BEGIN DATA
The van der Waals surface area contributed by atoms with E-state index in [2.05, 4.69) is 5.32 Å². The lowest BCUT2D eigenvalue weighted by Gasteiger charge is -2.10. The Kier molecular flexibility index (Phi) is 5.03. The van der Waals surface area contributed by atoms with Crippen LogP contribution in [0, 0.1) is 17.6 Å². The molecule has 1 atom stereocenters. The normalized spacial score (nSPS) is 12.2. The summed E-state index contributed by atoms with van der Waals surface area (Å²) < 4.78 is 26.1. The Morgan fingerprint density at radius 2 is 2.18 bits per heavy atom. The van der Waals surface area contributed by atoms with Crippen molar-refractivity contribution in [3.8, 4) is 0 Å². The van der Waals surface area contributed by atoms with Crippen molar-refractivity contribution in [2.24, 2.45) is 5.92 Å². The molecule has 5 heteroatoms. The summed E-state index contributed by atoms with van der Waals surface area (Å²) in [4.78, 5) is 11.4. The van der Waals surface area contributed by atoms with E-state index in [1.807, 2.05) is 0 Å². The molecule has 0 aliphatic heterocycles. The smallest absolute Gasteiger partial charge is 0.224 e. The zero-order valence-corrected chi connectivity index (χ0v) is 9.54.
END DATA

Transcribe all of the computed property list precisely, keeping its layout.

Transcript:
The van der Waals surface area contributed by atoms with E-state index in [2.05, 4.69) is 5.32 Å². The lowest BCUT2D eigenvalue weighted by Gasteiger charge is -2.10. The Kier molecular flexibility index (Phi) is 5.03. The van der Waals surface area contributed by atoms with Crippen LogP contribution in [0, 0.1) is 17.6 Å². The molecule has 1 atom stereocenters. The normalized spacial score (nSPS) is 12.2. The summed E-state index contributed by atoms with van der Waals surface area (Å²) < 4.78 is 26.1. The Morgan fingerprint density at radius 2 is 2.18 bits per heavy atom. The van der Waals surface area contributed by atoms with Crippen molar-refractivity contribution in [3.8, 4) is 0 Å². The van der Waals surface area contributed by atoms with Crippen molar-refractivity contribution in [2.24, 2.45) is 5.92 Å². The molecule has 5 heteroatoms. The summed E-state index contributed by atoms with van der Waals surface area (Å²) in [4.78, 5) is 11.4. The van der Waals surface area contributed by atoms with E-state index in [1.807, 2.05) is 0 Å². The molecule has 0 aliphatic heterocycles. The smallest absolute Gasteiger partial charge is 0.224 e. The zero-order valence-corrected chi connectivity index (χ0v) is 9.54.